“...Anyway dude, I just don’t think there is ever a good way to ride a push scooter when you’re over the age of like, 12.” Ramona was recounting the adult male who had passed her on a Razor scooter at the Ashby BART station before she walked in to buy her ticket. He had scooted right by where she had stopped to put her phone away. He was wearing a button down shirt and a tie.
“Even as teenagers people start to look too big for those tiny, little wheels.” Ramona squinted up at the clear October sky. “I mean, what kind of message is that man trying to send? Really.” It wasn’t a judgment. It was a thoughtful call for reflection.
Ivy was giving her sister a face that started on top with eyebrows drawn together, making her forehead scrunch and eyes narrow. Cheeks over chiseled cheekbones lifted and fell into a huge, full lipped smile. All teeth with no bite, today, and a barking laugh that was never bashful or ashamed.
“Maybe he can’t afford a bike and he doesn’t want to be a skater boi.” Ivy hadn’t specified, but Ramona knew what spelling and what connotation her sister meant.
“Maybe...” Ramona laughed. Skeptical, thoughtful, Ramona.
The eyelids of the moment lifted. A world that had a moment ago been red behind their closed gaze revealed a world that looked too blue with eyes wide open.
“Ramona, I have a question.”
Ivy was being weird and formal. Ramona let out a tsk from the tail end of a laugh. Her breath went crystalline in anticipation.
“OK, what?” Ramona was natural with her sister, but it hadn’t always been like that in the past few years.
True to her name, Ivy was at one time a creeping, strangling shadow over the fragile blossoms Ramona tried to grow. Now that the two were both on their own, they tended the weeds together.
An older couple passed between them. “What sweet dogs!” the woman crooned, reaching out a hand for the russet pup.
The couple passed closely.
“I can’t really say it that loud...”
Ramona moved closer, curious, smiling with mock concern. The black pup’s tongue lolled to the left.
“Ok, what is your question?” Her voice was an exaggeration.
Earnestly, with concern and in all innocence and honesty (the way only Ivy, even at 25 could pull off) she asked, “What is up with you and gingers?”
“HA!” Ramona threw her head back, genial and amused, eyes rolling. “What do you mean, ‘what’s up’?”
Ivy was laughing, perhaps because she could only hear the humor in her question after the words were away from her.
“Just like, why do you like them so much?”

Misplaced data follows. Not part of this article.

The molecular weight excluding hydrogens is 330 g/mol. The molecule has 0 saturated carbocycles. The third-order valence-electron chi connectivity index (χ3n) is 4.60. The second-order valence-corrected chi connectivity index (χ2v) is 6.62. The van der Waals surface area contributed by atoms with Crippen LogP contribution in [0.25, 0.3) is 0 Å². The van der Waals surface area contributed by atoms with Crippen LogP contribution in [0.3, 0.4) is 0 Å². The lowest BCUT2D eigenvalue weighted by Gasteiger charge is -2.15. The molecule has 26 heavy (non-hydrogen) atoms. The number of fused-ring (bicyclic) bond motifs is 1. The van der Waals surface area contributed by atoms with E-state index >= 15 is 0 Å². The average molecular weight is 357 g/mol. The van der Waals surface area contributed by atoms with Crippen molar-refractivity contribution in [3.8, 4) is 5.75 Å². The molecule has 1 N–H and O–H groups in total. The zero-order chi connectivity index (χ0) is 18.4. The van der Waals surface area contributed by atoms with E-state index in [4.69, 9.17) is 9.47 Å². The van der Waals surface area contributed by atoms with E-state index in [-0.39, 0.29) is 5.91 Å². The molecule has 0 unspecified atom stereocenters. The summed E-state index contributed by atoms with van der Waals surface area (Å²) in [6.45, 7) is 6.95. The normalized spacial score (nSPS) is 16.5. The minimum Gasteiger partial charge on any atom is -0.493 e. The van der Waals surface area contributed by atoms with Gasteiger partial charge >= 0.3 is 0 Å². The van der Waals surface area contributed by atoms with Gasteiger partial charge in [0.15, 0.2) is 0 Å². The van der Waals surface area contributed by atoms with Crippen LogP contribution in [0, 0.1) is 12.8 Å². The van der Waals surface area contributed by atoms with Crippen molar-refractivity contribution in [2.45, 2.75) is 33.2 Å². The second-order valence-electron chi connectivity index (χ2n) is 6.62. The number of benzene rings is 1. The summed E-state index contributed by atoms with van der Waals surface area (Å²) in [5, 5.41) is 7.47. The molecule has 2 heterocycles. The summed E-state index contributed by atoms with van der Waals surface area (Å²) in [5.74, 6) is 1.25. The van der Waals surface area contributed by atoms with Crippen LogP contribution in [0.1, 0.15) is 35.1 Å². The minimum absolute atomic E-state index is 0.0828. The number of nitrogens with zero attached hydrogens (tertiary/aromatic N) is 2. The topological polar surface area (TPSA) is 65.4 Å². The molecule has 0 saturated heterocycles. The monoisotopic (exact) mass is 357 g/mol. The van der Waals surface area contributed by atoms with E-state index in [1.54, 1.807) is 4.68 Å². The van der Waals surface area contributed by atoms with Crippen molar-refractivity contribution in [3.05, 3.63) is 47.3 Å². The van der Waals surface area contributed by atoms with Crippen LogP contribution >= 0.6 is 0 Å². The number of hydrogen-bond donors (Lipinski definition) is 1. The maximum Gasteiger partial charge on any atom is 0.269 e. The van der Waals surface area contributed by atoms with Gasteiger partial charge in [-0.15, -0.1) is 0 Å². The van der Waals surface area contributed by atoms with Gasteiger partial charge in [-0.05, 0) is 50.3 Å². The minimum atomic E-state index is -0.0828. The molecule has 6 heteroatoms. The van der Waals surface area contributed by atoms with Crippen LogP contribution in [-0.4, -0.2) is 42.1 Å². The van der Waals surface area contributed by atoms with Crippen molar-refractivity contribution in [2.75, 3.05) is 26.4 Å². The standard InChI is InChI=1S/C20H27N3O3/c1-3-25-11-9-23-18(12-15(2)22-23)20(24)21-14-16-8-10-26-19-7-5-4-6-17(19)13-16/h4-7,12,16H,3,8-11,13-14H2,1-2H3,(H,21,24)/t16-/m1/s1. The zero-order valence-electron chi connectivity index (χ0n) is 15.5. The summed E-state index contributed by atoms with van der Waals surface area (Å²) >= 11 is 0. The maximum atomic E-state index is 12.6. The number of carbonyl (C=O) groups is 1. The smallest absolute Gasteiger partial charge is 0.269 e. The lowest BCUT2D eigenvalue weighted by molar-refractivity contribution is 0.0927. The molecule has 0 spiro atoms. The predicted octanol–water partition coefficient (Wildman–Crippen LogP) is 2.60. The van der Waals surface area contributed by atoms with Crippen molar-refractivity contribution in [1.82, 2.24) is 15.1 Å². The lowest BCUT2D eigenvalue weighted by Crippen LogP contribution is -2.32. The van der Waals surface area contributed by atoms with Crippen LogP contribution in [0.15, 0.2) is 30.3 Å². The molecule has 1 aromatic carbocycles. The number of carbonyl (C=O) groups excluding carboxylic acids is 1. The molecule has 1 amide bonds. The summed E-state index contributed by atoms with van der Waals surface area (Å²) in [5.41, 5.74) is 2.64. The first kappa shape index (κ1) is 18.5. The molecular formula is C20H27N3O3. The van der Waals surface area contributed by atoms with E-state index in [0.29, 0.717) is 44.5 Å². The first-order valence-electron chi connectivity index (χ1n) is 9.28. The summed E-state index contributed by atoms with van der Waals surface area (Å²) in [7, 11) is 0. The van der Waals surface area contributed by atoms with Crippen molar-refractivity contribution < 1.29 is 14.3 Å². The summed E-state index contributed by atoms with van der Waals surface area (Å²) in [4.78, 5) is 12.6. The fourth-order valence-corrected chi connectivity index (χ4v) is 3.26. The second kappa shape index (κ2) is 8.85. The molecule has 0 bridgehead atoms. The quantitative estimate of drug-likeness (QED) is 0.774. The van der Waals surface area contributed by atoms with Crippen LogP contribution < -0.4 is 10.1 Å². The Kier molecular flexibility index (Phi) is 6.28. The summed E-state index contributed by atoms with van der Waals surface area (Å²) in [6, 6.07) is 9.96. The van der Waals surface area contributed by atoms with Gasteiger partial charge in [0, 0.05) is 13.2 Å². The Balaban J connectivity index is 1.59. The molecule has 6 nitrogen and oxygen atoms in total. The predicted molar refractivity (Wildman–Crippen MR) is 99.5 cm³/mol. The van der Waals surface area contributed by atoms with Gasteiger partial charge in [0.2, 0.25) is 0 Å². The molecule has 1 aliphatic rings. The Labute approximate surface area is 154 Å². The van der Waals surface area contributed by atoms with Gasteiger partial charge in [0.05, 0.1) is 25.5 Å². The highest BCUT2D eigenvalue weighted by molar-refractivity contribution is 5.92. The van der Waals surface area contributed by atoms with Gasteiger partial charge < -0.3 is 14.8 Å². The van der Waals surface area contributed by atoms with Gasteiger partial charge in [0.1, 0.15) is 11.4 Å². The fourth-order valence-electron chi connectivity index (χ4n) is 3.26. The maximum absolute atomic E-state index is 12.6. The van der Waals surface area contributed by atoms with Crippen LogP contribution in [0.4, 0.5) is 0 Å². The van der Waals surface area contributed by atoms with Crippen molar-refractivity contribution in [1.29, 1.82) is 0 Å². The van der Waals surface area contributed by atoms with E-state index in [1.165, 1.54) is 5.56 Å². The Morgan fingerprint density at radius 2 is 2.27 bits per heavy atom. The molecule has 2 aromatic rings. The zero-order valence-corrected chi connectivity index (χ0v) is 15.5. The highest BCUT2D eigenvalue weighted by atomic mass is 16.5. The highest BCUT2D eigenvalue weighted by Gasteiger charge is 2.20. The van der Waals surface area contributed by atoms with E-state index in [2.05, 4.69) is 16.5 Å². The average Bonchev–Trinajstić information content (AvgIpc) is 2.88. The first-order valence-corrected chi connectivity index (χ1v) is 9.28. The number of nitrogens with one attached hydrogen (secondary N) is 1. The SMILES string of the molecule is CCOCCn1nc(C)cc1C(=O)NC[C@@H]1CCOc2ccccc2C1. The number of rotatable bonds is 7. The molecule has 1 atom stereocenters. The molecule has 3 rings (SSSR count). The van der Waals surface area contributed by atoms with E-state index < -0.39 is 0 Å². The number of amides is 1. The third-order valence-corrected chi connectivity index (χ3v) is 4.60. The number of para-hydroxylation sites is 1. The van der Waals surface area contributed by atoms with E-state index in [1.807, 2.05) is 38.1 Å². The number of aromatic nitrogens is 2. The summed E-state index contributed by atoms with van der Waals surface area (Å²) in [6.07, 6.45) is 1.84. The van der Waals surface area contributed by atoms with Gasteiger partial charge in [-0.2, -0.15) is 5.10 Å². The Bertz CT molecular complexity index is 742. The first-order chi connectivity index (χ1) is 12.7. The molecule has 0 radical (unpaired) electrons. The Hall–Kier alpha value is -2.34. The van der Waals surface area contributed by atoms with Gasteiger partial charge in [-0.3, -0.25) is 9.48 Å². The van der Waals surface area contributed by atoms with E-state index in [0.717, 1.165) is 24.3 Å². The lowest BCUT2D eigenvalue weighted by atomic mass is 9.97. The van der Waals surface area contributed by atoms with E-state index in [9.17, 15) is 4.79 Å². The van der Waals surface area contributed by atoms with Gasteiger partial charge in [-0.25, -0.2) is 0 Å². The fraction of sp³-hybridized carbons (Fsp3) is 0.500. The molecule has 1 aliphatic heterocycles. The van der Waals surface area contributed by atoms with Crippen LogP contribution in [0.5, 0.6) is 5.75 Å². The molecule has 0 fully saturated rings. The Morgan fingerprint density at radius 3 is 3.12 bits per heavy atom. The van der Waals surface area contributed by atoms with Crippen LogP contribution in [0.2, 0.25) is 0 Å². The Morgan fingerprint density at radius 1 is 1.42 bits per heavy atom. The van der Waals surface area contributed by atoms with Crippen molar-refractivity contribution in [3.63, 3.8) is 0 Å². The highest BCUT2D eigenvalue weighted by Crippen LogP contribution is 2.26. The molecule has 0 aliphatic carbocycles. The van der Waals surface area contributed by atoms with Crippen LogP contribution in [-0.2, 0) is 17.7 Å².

“Oh my god, I don’t ‘like them so much.’ I don’t have like, a fucking ginger fetish or anything.”
“That’s what Nat says I have!” Ramona was laughing. “She thinks I had a weird thing for Ron Weasley or something.”
“OK, but like, Ron doesn’t really count.”
“Dude, I know! And it’s totally not even true! Obviously, I was into Fred.”
Ivy gave the scrunched face laugh again that Ramona knew translated roughly into, “Ooh, child, what are you saying?”
Ramona knew that face; knew her sister’s face so well that it sometimes just morphed into a reflection of her own. Ivy was the one person on earth who knew her on the most intimate genetic level. Once, Ramona had seen her sister walk outside to the back patio, fully nude from the shower, to shush her barking dogs. Ramona waited, biding her time before she switched the scene to comedy, watching, unnoticed.
“What are you doing?” she had asked from the kitchen, barely stifling a laugh that jolted her sister. Ivy was a spooked horse. She laughed and off she trotted. Their nipples were exactly the same color brown.
Ramona was in her head:
My sister and I have a suicide pact. I think we’d always known, but we’d never put it into words until we stood in the kitchen of the rented home where we lived with our mom and our aunt.
“I mean, you know that I can’t live without you,” I said, smiling slightly, but insanely serious. She and I were instantaneously and seamlessly on the same side.
She looked at me, and I looked back.
In anger, I have told my sister that she doesn’t even know me anymore; that who we were as kids is not who we are now. “You think you know me, but you don’t.” I knew the words cut through her.
Ivy had yelled with tears in her eyes. “That’s not true!” We were both right. Ten months. Ten months in a row she’d been back home. It took tears and wrestling on the floor and a broken shoe rack and a broken door and an incident where my aunt ran upstairs, a place she never ventured, in her bra and without her wig yelling, “Girls, girls!” because my mom wasn’t home and she probably thought we were killing each other. We weren’t, but we did cause part of the handrail on the stairs to come loose after one of us knocked the other to the edge. Who can remember now? We’re so often on the edge.
In the kitchen, my sister looked at me with the same face I’d known for 20 years. A feather tickle of a reluctant smile touched her lips and her round eyes shone.
“Oh, I know,” she said. “Me either.”
“Like, I would kill myself if you died.”
“No, don’t do that.”
“Well, like, if I was already hella old.”
“Me too,” she said. “I couldn’t live without you.”
Ramona put a hand on the head of the black dog she loved so much as they waited at the crosswalk. She scratched behind the ear of the russet baby girl. She put her hand on the bones inside her sister’s shoulder. Ivy smiled with the sun in her eyes. Her front teeth have reverted back to the gap she had before years of orthodontic patience.
Ramona’s skin was just a shade more golden to the olive of her sister’s. “Honestly like, I don’t really know what’s up with it.”
* * *
In middle school, I tried to tell my mom that there was a 70/30 percent chance that maybe I might have OCD. “No,” she said. I think she would have laughed more, but she knows me, and she knew I was serious. Mostly. But I probably let a few shakes of laughter roll through before I composed myself back and spoke in the grave voice of a doctor delivering bad news. “Mom. What if I really have it? Sometimes I need to touch the doorknob all the way or re-tie my shoelaces if they’re not right!”
“Ramona, everyone has compulsions. Some people just can’t control them. You can.”
Sarah Grace is an optimist who sulks and scowls and sighs and sings with eyes upturned to rain clouds. A resident of the California East Bay, Sarah has been published in the Huffington Post and Ravishly.com. She’s definitely down to hang out. She loves that kind of shit.